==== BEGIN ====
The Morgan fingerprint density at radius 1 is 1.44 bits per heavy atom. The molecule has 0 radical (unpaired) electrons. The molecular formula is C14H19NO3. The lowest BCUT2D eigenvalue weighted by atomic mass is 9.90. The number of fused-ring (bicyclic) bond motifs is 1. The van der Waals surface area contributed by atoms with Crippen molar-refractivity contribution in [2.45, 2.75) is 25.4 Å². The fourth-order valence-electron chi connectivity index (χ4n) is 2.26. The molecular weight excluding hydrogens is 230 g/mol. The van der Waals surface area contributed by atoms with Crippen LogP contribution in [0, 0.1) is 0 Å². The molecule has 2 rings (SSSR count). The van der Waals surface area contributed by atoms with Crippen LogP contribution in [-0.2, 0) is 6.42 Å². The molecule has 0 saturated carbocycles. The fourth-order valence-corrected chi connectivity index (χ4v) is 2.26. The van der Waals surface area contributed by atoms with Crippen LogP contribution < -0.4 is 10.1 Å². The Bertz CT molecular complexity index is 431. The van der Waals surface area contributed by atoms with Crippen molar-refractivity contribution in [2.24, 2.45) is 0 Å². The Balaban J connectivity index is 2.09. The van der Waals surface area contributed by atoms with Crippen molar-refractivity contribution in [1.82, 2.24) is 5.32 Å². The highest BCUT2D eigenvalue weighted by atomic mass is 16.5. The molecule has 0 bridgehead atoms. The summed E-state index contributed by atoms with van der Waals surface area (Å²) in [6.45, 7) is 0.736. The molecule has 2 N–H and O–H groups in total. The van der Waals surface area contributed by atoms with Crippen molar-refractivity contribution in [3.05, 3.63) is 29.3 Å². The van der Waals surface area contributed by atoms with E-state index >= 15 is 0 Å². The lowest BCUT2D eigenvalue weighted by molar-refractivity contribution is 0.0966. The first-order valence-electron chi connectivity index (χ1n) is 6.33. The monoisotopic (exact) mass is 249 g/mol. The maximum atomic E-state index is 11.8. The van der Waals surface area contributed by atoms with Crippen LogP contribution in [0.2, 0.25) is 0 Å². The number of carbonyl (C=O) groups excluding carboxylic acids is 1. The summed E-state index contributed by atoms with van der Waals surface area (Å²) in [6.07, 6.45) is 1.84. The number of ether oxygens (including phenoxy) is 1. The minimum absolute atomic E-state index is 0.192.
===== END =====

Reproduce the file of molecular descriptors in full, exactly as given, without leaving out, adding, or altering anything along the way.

The Morgan fingerprint density at radius 1 is 1.44 bits per heavy atom. The molecule has 0 radical (unpaired) electrons. The molecular formula is C14H19NO3. The lowest BCUT2D eigenvalue weighted by atomic mass is 9.90. The number of fused-ring (bicyclic) bond motifs is 1. The van der Waals surface area contributed by atoms with Crippen molar-refractivity contribution in [2.45, 2.75) is 25.4 Å². The fourth-order valence-electron chi connectivity index (χ4n) is 2.26. The molecular weight excluding hydrogens is 230 g/mol. The van der Waals surface area contributed by atoms with Crippen LogP contribution in [0, 0.1) is 0 Å². The molecule has 2 rings (SSSR count). The van der Waals surface area contributed by atoms with Crippen LogP contribution in [-0.2, 0) is 6.42 Å². The molecule has 0 saturated carbocycles. The fourth-order valence-corrected chi connectivity index (χ4v) is 2.26. The van der Waals surface area contributed by atoms with Crippen LogP contribution < -0.4 is 10.1 Å². The Bertz CT molecular complexity index is 431. The van der Waals surface area contributed by atoms with Crippen molar-refractivity contribution in [2.24, 2.45) is 0 Å². The Balaban J connectivity index is 2.09. The van der Waals surface area contributed by atoms with Crippen molar-refractivity contribution in [1.82, 2.24) is 5.32 Å². The highest BCUT2D eigenvalue weighted by atomic mass is 16.5. The molecule has 0 bridgehead atoms. The summed E-state index contributed by atoms with van der Waals surface area (Å²) in [6.45, 7) is 0.736. The molecule has 2 N–H and O–H groups in total. The van der Waals surface area contributed by atoms with Crippen molar-refractivity contribution in [3.05, 3.63) is 29.3 Å². The van der Waals surface area contributed by atoms with E-state index >= 15 is 0 Å². The lowest BCUT2D eigenvalue weighted by molar-refractivity contribution is 0.0966. The first-order valence-electron chi connectivity index (χ1n) is 6.33. The monoisotopic (exact) mass is 249 g/mol. The maximum atomic E-state index is 11.8. The van der Waals surface area contributed by atoms with Crippen LogP contribution in [0.2, 0.25) is 0 Å². The number of carbonyl (C=O) groups excluding carboxylic acids is 1. The summed E-state index contributed by atoms with van der Waals surface area (Å²) in [6.07, 6.45) is 1.84. The number of ether oxygens (including phenoxy) is 1. The minimum absolute atomic E-state index is 0.192.